Mr. Sensitive

November 7, 2012

Operation Simba – The Tide Has Turned

Filed under: Uncategorized — lbej @ 12:27

And I’m a lousy swimmer.

I underestimated the importance of the crib.  I don’t say that lightly, either, because I held the crib in high esteem as it was.  I loved it, in my way, but it’s dead to me now.  As of last week Brinky can climb out of it at will, rendering it instantly but eternally obsolete.  To expect anything of it now would be tantamount to sending infantry across an open field against multilayer concrete trenches pocked with machine gun nests.  On my worst day I know better than that–who do you think I am, Douglas Haig?

Nevertheless, something must be done.  Brinkley needs his midday nap, and only slightly less than I need him to take it.  He’s made it clear that he won’t hold still if he has any other option, and he can keep himself awake almost indefinitely when he wants to–there no Machi in him in that regard.  When he’s tired, and there’s nothing to do but sleep, he goes to sleep like a sweet baby boy.  But if there’s something else to do, no matter how tired he is, he means to do it.  He gets up, or down, or out, before he gives himself even a moment to consider whether he might enjoy a nap–there’s work to be done.  What is so important that it compels him to stay awake?  Opening and closing cabinets, running back and forth, climbing, jumping, growling; the list is endless.  Really, there’s only about four or five more things he knows how to do, but the more I list the more hopeless it all seems.

Yesterday Brinky passed out around noon with Jenny rocking him; faithful Jenny, who deserves promotion to Field Marshal for the last two days alone.  Now Jenny is back in school, and I’m facing him without hope of reinforcement.  Right now, he’s running back and forth in his room, opening and closing the doors on his dresser, and howling.  This cannot be borne.  I can’t write, I can’t exercise, I can’t clean the master bedroom how I need to; this is what the Austrians felt like at Vittorio Veneto.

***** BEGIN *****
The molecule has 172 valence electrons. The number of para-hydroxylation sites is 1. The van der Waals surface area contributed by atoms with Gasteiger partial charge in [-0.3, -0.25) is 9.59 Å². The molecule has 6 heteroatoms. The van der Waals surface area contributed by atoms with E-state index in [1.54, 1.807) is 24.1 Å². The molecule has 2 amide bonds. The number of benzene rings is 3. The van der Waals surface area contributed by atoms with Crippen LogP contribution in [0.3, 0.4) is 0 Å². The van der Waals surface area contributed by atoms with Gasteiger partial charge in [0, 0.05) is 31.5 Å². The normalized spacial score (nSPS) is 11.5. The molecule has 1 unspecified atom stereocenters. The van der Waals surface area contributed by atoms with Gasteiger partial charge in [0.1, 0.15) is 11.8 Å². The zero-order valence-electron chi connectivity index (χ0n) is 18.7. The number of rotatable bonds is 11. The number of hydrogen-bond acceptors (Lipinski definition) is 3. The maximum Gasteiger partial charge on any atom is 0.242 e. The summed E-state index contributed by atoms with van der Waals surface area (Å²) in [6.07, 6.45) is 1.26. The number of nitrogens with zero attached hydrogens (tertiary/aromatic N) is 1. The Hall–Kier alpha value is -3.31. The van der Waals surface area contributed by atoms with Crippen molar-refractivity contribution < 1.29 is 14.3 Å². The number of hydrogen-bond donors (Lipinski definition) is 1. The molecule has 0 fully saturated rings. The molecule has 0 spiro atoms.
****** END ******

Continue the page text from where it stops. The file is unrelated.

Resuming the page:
The problem arose because of the failure of field works to hinder the enemy’s advance.  I see now that I can’t withstand him if he can advance unimpeded, not without suffering losses such as would render victory meaningless.  There’s no way I’m cleaning the bedroom after I’ve slugged it out with Number One for three hours.  Field works are the problem; field works will be key to any workable solution.

Brinky must be contained.  It’s up to me to devise a comfortable trap.



  1. I had another thought when I was just thinking of this. I wonder if we could get him into a blankie or stuffed animal for nap time? Maybe he would associate it with nap time and relaxing. I think that helped Jenny when she was little and she was almost as energetic as he is. And maybe putting up the blackout curtains in his room so it’s not so light – he’s accepting the sleep better at night when it’s dark outside. I’ll keep thinking about other ideas too.

    Comment by Katie Eure (@euregirlsandboy) — November 7, 2012 @ 12:30 | Reply

    • I just got him to sleep (1:40). I had to lie on his bed with him for half and hour; no matter how tired he was, he went nuts if I left the room. The day is his.

      Comment by lbej — November 7, 2012 @ 13:50 | Reply

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